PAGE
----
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This guide is concerned with work-related stress: that is, stress that arises from, or is made worse by, work. Work related stress is not an illness, but it can lead to increased problems with ill health, if it is prolonged or particularly intense.
The World Health Organisation (WHO) defines stress as "the reaction people may have when presented with demands and pressures that are not matched to their knowledge and abilities and which challenge their ability to cope." It is not a disease. However if stress is intense and goes on for some time, it can lead to mental and physical ill health (eg depression, nervous breakdown, heart disease). Workplace stress, if not properly managed, is associated with poor health and well-being, lower productivity and increased sickness absence.
Historically stress used to be divided into positive stress (eustress) and negative stress (distress). In this older view, "to be alive was to experience some form of stress". Nowadays the term “stress” is synonomous with negative stress and the word "pressure" is frequently used to describe positive stress.
You are not alone if you feel very or extremely stressed. In the country as a whole, as many as one in five people could be feeling the same way. Ideally tackling work-related stress is a partnership between you, your manager, and the University: a partnership based on honesty and trust, where you all say what you feel about the situation.
Stress is not a weakness and is not something you have to suffer. The University has a responsibility to protect your health and safety at work and as a good employer will work with you to better manage workplace stress and assist you in dealing with the adverse effects of personal stress.
The symptoms of stress can manifest themselves in a variety of ways over time and, of course, in combination with each other. There are three broad areas of symptoms:
There are other symptoms. There can also be longer-term issues which may develop into more complicated conditions. Equally, any one of these points could be nothing in itself but if you recognise a number of features of your life outlined above, then now may be a good time to identify the cause.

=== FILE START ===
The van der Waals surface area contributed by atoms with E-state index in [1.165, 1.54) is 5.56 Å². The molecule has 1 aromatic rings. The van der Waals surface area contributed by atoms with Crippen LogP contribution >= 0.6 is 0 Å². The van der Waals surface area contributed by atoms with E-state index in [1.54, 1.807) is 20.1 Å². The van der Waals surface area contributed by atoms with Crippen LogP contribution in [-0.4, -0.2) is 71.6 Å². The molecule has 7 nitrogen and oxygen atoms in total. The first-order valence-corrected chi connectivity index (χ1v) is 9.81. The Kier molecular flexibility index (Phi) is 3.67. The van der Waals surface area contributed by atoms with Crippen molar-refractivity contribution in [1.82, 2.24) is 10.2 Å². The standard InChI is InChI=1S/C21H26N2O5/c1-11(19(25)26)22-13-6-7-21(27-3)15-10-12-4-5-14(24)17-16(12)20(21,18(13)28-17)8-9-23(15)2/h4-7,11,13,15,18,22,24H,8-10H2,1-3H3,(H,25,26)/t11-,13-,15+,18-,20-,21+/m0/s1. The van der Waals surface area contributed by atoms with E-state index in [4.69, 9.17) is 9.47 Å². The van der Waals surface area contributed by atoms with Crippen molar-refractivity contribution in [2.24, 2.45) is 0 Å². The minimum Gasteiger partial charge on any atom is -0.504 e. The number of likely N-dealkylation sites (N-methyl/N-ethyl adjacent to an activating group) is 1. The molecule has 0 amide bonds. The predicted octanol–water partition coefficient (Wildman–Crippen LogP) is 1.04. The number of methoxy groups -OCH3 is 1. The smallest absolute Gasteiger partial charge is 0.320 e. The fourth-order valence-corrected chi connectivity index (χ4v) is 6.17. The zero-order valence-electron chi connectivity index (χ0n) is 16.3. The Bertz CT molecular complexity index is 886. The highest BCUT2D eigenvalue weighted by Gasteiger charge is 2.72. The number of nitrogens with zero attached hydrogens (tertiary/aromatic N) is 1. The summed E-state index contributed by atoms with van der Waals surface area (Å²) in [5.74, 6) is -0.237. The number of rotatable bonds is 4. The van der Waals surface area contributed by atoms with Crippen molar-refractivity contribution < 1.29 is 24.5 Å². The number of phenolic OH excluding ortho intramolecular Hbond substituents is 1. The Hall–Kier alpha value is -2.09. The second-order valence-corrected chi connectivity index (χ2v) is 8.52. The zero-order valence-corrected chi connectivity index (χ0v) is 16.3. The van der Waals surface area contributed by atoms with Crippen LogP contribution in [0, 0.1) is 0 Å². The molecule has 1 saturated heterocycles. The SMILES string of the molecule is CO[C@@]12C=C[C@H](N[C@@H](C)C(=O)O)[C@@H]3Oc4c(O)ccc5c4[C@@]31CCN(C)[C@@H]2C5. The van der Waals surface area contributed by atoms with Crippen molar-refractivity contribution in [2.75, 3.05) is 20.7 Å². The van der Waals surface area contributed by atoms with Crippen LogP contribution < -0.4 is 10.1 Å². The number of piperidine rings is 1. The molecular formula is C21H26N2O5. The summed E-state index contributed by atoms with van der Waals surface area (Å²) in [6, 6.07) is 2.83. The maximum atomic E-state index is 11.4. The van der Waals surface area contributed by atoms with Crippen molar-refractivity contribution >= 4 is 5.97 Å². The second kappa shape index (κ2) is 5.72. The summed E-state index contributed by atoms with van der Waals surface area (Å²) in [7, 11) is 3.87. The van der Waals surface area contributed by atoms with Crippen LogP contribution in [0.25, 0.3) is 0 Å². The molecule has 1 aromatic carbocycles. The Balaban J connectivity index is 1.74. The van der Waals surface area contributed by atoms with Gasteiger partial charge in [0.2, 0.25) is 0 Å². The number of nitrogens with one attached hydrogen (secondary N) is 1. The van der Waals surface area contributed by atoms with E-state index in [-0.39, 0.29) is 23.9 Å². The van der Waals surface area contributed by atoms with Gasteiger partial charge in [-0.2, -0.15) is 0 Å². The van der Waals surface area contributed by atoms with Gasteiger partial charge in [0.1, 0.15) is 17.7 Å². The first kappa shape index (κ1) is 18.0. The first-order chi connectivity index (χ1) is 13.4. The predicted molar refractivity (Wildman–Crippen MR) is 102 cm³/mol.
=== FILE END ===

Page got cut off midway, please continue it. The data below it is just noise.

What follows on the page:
Answer the questions below to help you to understand how well you currently manage your stress.
No one can ever be in control of all the stresses in their life, but we can learn how to manage them better. The University through the Staff Development Program offers individual staff members the opportunity to build their confidence and skills in areas such as communication skills, managing change and conflict resolution. Some faculties and other areas run local health and well being programs. The Division of Student Life website has some useful information and resources. In the community there are a range of programs that also address individual issues or interests such as insomnia, diet, yoga, aerobics and healthy heart assessments.
The more detailed checklist is at : Stress Self-Assessment Checklist for Staff Members (67 KB)
You can help at work by:
Deakin expects managers to be supportive of staff and assist them, specifically:
If you have been off work with a stress-related illness, talk about it with your manager or with your Human Resources Partner. You may also want to discuss your situation with Health, Wellbeing and Safety or the Equity and Diversity Unit especially if you have an ongoing condition. Say how you feel, explain what led to the event and what you would like to see happen. Take a work colleague or representative with you if you do not feel you can do this on your own. If possible, try to do this before you return from leave so any arrangements can be put in place before your return.
There are usually more areas than we initially think where we can take control of our own lives. A key component of any approach involves making a change, doing something different. The following advice will not prevent work-related stress, but may help you take care of yourself and ensure that you don't make the problem worse. You can: